Banks and asset managers have pushed for more than a year to have many of their derivatives exempted from new European Union trading rules the industry says would send costs spiraling. Now they're on the verge of success.

The European Securities and Markets Authority has relaxed its proposal for determining when many common types of transactions must occur on trading platforms under new pre-trade transparency requirements that are expected to increase competition among dealers. ESMA, the EU's chief markets regulator, adopted a "more cautious approach" after industry groups said an earlier proposal was too far-reaching.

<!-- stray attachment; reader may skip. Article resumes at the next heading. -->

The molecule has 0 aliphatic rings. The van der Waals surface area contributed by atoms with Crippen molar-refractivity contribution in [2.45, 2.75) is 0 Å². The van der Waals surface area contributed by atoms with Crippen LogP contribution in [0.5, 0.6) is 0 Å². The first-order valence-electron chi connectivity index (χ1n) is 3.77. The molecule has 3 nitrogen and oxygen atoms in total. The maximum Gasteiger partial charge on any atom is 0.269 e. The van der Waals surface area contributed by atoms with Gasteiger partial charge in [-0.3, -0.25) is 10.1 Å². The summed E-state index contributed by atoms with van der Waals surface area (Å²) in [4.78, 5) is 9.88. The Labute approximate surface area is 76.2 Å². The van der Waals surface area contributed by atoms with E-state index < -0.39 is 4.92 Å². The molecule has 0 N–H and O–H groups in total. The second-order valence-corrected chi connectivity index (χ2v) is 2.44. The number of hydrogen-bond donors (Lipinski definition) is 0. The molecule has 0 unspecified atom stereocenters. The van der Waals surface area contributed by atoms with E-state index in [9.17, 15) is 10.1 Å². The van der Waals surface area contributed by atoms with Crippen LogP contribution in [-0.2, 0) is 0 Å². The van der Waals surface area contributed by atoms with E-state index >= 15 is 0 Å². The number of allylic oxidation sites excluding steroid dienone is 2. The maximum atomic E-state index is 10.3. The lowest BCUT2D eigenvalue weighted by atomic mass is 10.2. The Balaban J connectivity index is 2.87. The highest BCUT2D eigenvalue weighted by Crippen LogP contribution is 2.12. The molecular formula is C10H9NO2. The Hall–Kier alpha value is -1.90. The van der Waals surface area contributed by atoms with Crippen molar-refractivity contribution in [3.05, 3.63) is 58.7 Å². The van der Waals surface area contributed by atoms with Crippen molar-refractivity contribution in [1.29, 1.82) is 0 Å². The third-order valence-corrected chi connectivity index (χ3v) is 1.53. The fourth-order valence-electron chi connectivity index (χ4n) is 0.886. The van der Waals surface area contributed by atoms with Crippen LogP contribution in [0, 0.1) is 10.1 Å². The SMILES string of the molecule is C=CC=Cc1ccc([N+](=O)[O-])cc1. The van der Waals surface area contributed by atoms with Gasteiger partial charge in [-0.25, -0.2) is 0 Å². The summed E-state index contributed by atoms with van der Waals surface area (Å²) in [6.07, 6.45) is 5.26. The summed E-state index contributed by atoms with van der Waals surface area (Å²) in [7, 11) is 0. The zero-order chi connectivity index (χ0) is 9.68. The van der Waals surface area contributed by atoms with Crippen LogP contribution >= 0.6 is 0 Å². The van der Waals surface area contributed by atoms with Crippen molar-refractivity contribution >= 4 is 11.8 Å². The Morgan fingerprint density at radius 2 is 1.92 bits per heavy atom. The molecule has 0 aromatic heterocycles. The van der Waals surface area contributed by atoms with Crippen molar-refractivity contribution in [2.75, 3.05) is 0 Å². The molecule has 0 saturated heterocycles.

In draft rules published on Feb. 28, ESMA narrowed the criteria for when so-called package transactions, which could account for more than half of the market in interest-rate swaps and other types of derivatives, are considered liquid enough that they must meet the MiFID II rules that take effect on Jan. 3.

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